During a discussion with a group of networking contacts recently, I realised that we all knew at least one person who was ruining their chances of getting referrals just by trying to be seen as a “jack of all trades” while networking.
It is easy to become unnerved by the slowdown in business but staying true to your business and its core offering is crucial if you want to be seen as a credible supplier and stand a chance of being recommended by others. And networking is still one of the most effective ways to raise your profile and spread positive word of mouth about what you do.
Here are some of the most common ways in which you could be ruining your chances of getting valuable referrals when you are networking:
This will lead to no referrals because you are not specialising in one area, which will eventually lead to confusion in professional stance and ultimately it will ruin your credibility with others. After all, how can you expect to be seen as a market leader or credible expert when you are presenting yourself as a “jack of all trades”? The result is no credibility and no referrals.
I shouldn't have to mention this one, but sadly it happened to one of my contacts in a networking group. Then what happened? That's right, he told everybody! You should always present a professional image when you need people to talk about how good your products and services are. By slipping up, the result was an instant loss of future referrals.
I always remind people of the following statement: the people in a networking group are your route to market, not your target market. This means that until they are properly qualified they do not require the hard sell. If you do launch into sales pitches, you’ll soon find people avoiding you.
This has two effects on the person you are seeking help from. Firstly, the initial impact on the person that tried to help is "well I won't bother wasting my time like that again!" But it also might suggest you are engaging in a form of oneupmanship — you don’t need to ask for help and you are only going to ignore the advice given. This will also demonstrate that advice was not needed in the first place, but that you thought you knew better! This doesn’t create a great overall impression does it?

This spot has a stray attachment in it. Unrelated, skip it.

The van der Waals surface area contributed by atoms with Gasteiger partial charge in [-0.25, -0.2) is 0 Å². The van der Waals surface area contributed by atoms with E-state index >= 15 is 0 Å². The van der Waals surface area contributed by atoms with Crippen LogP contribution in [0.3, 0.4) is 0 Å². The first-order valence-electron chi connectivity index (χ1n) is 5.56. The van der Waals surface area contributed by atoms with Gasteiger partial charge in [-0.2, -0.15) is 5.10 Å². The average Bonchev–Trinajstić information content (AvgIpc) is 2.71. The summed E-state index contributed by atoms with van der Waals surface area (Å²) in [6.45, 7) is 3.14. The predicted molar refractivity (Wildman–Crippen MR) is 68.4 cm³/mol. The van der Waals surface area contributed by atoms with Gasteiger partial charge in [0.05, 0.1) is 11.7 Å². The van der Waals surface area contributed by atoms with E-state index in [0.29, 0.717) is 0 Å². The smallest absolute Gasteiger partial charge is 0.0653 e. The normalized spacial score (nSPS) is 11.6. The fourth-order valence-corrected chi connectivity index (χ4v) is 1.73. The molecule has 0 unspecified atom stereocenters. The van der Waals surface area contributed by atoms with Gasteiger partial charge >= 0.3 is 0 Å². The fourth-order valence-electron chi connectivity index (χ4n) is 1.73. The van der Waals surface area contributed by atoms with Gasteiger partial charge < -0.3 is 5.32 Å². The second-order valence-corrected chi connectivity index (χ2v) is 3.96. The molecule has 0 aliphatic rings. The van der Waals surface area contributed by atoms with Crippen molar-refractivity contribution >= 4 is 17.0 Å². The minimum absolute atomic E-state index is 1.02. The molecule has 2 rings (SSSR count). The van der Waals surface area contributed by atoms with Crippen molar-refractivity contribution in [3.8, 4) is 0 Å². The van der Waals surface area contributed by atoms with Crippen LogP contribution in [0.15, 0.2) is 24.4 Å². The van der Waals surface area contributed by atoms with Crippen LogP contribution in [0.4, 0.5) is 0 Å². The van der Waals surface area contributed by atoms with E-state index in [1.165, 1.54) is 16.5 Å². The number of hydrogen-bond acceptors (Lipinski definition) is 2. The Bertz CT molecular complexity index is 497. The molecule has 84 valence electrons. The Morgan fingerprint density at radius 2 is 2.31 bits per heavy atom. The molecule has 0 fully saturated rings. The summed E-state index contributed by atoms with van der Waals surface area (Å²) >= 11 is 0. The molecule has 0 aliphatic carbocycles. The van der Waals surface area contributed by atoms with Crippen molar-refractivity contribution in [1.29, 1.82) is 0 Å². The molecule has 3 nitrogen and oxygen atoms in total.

I'm not talking about the casual introduction — "oh, you should really talk to xyz, he might know people that need your help" — but proper referrals, a qualified introduction to someone that needs your help (and is willing to pay for it). Result? People get fed up with your taking attitude and don't bother with you.
Until people really understand what it is you do, how can you expect them to give you referrals? Let alone trust you enough to refer you to their biggest client, where their reputation and credibility is on the line? So make sure that you come across as the leading expert in your field — and add some confidence in there too!
Receiving good referrals from your business contacts is a great way to bring in new business. The prospective customer is more comfortable with the possible transaction as you have been recommended to them and a lot of the initial hard work of engaging dialogue is removed. Referrals are good news all round but how do you get more of them?
Here are my top three tips on how to make the most of potential referrals.
Nobody enjoys sounding confused or not being able to answer questions. If they don’t know how to articulate what it is that you do they won’t be able to refer you, so make sure your proposition is simple and that they have the tools to be able to refer you effectively. I was fortunate enough to have an excellent group of non-execs involved in a business a few years back, they were very well-connected but never brought any referrals into meetings. I challenged them on this and after much discussion it became clear that the company proposition was too cumbersome for them to articulate easily when they met potential referrals. I refined it, they brought referrals.